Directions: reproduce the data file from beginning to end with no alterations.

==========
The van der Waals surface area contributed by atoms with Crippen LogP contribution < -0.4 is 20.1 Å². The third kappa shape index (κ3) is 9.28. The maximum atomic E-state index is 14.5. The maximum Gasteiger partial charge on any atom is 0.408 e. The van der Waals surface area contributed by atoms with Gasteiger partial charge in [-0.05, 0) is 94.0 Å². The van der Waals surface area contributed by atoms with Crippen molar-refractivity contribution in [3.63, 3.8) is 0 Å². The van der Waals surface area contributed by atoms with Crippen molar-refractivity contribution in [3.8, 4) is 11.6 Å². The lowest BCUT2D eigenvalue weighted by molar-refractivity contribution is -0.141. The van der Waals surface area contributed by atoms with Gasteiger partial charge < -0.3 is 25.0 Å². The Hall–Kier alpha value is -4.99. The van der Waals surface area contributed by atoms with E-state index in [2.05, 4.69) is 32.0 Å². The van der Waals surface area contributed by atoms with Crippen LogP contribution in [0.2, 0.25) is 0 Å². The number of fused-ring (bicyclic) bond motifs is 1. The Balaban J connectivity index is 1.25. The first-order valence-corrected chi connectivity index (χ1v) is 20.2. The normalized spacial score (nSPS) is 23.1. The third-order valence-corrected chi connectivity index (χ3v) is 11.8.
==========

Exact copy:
The van der Waals surface area contributed by atoms with Crippen LogP contribution < -0.4 is 20.1 Å². The third kappa shape index (κ3) is 9.28. The maximum atomic E-state index is 14.5. The maximum Gasteiger partial charge on any atom is 0.408 e. The van der Waals surface area contributed by atoms with Gasteiger partial charge in [-0.05, 0) is 94.0 Å². The van der Waals surface area contributed by atoms with Crippen molar-refractivity contribution in [3.63, 3.8) is 0 Å². The van der Waals surface area contributed by atoms with Crippen molar-refractivity contribution in [3.8, 4) is 11.6 Å². The lowest BCUT2D eigenvalue weighted by molar-refractivity contribution is -0.141. The van der Waals surface area contributed by atoms with Gasteiger partial charge < -0.3 is 25.0 Å². The Hall–Kier alpha value is -4.99. The van der Waals surface area contributed by atoms with E-state index in [2.05, 4.69) is 32.0 Å². The van der Waals surface area contributed by atoms with Crippen LogP contribution in [0.2, 0.25) is 0 Å². The number of fused-ring (bicyclic) bond motifs is 1. The Balaban J connectivity index is 1.25. The first-order valence-corrected chi connectivity index (χ1v) is 20.2. The normalized spacial score (nSPS) is 23.1. The third-order valence-corrected chi connectivity index (χ3v) is 11.8.